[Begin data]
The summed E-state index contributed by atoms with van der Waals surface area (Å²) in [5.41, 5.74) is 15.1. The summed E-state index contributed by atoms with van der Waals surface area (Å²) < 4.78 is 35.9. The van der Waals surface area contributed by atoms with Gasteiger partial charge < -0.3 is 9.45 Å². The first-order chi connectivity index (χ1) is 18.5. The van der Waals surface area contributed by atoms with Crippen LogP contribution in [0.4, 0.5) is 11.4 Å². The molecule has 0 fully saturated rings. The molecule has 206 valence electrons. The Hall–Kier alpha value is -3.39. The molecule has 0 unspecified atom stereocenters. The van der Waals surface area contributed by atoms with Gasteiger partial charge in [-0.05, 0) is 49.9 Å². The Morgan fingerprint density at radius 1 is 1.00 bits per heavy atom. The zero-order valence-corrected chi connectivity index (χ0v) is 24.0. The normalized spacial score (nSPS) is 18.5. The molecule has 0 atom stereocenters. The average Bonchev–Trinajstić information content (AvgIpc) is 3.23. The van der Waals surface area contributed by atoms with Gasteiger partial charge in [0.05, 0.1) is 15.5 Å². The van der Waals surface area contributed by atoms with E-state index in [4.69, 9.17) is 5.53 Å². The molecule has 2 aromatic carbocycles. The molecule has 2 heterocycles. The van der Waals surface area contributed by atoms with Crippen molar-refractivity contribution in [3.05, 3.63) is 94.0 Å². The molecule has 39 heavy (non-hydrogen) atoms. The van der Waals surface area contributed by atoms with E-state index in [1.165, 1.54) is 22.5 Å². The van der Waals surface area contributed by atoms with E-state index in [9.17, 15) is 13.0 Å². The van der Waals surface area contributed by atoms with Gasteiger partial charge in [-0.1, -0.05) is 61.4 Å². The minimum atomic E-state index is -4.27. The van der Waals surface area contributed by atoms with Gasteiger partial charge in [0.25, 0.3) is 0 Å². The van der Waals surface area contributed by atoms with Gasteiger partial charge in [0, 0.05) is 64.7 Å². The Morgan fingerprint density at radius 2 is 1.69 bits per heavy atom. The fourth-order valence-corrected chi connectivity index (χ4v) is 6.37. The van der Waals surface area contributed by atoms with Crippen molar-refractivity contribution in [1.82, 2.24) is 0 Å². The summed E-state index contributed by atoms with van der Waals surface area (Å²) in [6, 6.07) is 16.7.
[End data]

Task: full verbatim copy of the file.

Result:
The summed E-state index contributed by atoms with van der Waals surface area (Å²) in [5.41, 5.74) is 15.1. The summed E-state index contributed by atoms with van der Waals surface area (Å²) < 4.78 is 35.9. The van der Waals surface area contributed by atoms with Gasteiger partial charge < -0.3 is 9.45 Å². The first-order chi connectivity index (χ1) is 18.5. The van der Waals surface area contributed by atoms with Crippen LogP contribution in [0.4, 0.5) is 11.4 Å². The molecule has 0 fully saturated rings. The molecule has 206 valence electrons. The Hall–Kier alpha value is -3.39. The molecule has 0 unspecified atom stereocenters. The van der Waals surface area contributed by atoms with Gasteiger partial charge in [-0.05, 0) is 49.9 Å². The Morgan fingerprint density at radius 1 is 1.00 bits per heavy atom. The zero-order valence-corrected chi connectivity index (χ0v) is 24.0. The normalized spacial score (nSPS) is 18.5. The molecule has 0 atom stereocenters. The average Bonchev–Trinajstić information content (AvgIpc) is 3.23. The van der Waals surface area contributed by atoms with Gasteiger partial charge in [0.05, 0.1) is 15.5 Å². The van der Waals surface area contributed by atoms with E-state index in [4.69, 9.17) is 5.53 Å². The molecule has 2 aromatic carbocycles. The molecule has 2 heterocycles. The van der Waals surface area contributed by atoms with Crippen molar-refractivity contribution in [3.05, 3.63) is 94.0 Å². The molecule has 39 heavy (non-hydrogen) atoms. The van der Waals surface area contributed by atoms with E-state index in [1.165, 1.54) is 22.5 Å². The van der Waals surface area contributed by atoms with E-state index in [9.17, 15) is 13.0 Å². The van der Waals surface area contributed by atoms with Gasteiger partial charge in [-0.1, -0.05) is 61.4 Å². The minimum atomic E-state index is -4.27. The van der Waals surface area contributed by atoms with Gasteiger partial charge in [0.25, 0.3) is 0 Å². The van der Waals surface area contributed by atoms with Gasteiger partial charge in [0, 0.05) is 64.7 Å². The Morgan fingerprint density at radius 2 is 1.69 bits per heavy atom. The fourth-order valence-corrected chi connectivity index (χ4v) is 6.37. The van der Waals surface area contributed by atoms with Crippen molar-refractivity contribution in [1.82, 2.24) is 0 Å². The summed E-state index contributed by atoms with van der Waals surface area (Å²) in [6, 6.07) is 16.7.